Evangelion Turns Heroes Into Millennials In One Hilarious Promo

According to some people, millennials "ruin everything". They ruin restaurants, they ruin the economy, they ruin the diamond industry, and most surprising, they even have apparently ruined pants somehow! With the protagonists of Neon Genesis Evangelion, Shinji Ikari and Asuka Langley Soryu, having apparently ruined their world in the end, its not surprising that someone would make the connection that these two would make for great examples of millennials!

News Outlet Otaku USA Magazine noted that an upcoming Japanese periodical has re-imagined the pair of mixed-up youths as millennials for the promotion of an upcoming "Lance of Longinus" tote bag:

With Netflix having acquired the license to Evangelion, the series is just a few days away from being re-released to the world, specifically on June 21st of this year. The promotion of the tote bag using modernized re-imagined designs of both Shinji and Asuka is genius though we will say that we believe the pair represent the millennial generation in a positive vein.

Shinji Asuka
(Photo: Netflix)

Yes, the pair have their own emotional and mental problems that they've had to work through, ultimately resulting in the world being inadvertently changed/destroyed but their hearts were always in the right place. They were hard working, intelligent, sympathetic, and worked together against insurmountable odds not just against the terrifying larger than life angels, but against older generations that had their own ideas for what the world "should have been".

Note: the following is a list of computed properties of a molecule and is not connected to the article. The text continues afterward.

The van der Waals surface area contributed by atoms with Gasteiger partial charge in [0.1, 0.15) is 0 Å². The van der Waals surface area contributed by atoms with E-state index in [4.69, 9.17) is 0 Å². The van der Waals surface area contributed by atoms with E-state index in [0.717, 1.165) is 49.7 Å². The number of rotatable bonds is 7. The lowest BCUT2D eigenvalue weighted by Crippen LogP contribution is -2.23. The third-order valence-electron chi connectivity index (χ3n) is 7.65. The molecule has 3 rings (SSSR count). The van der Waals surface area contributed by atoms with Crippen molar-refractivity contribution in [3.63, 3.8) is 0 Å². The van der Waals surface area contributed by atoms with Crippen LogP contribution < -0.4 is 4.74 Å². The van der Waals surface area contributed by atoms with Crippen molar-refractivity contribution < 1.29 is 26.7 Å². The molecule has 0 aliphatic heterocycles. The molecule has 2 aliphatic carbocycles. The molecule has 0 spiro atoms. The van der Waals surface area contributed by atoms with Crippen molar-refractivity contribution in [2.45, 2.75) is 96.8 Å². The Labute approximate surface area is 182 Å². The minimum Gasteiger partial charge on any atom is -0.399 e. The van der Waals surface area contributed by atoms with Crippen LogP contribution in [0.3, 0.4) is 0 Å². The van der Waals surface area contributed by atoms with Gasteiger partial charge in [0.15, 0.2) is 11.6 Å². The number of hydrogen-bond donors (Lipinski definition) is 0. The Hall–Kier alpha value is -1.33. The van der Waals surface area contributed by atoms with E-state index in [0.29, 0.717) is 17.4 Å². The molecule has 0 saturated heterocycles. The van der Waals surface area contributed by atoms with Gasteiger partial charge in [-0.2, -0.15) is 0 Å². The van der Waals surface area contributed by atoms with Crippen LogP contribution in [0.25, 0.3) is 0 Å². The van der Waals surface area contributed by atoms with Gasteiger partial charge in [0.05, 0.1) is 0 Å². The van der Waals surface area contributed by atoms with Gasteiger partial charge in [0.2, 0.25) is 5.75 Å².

While the upcoming Netflix release of the series will feature a brand new dub, we look forward to revisiting the series and experiencing the characters with a "fresh coat of paint", millennials or otherwise.

What do you think of the re-imagine versions of Shinji and Asuka from Neon Genesis Evangelion? Will you be watching the series when it releases on Netflix later this week, either as a new viewer or a repeat "offender"? Let us know in the comments or feel free to hit me up directly on Twitter @EVComedy to talk all things comics, anime, and the millennial generation in comparison to popular anime characters!


Neon Genesis Evangelion is a psychological drama by way of giant monster versus mech anime. The franchise debuted as a television series in 1995-1996 with two films following in 1997. Neon Genesis Evangelion: Death & Rebirth is an one-part drastically abridged retelling of the first 24 episodes of the television series, and one part new animation. The End of Evangelion, the second film, would incorporate some of Death & Rebirth’s original animation and offer an alternate take on the original series’ controversial final two episodes.

The series follows Shinji Ikari, who is recruited by his father to pilot the giant mech Evangelion in the fight against giant monsters known as Angels in the futuristic city of Tokyo-3. But Shinji is unwilling to bear this huge responsibility and is often conflicted about taking part in a war he was dragged into. This conflict of emotions leads to many introspective episodes that cover the range of religious, philosophical, and existential concepts.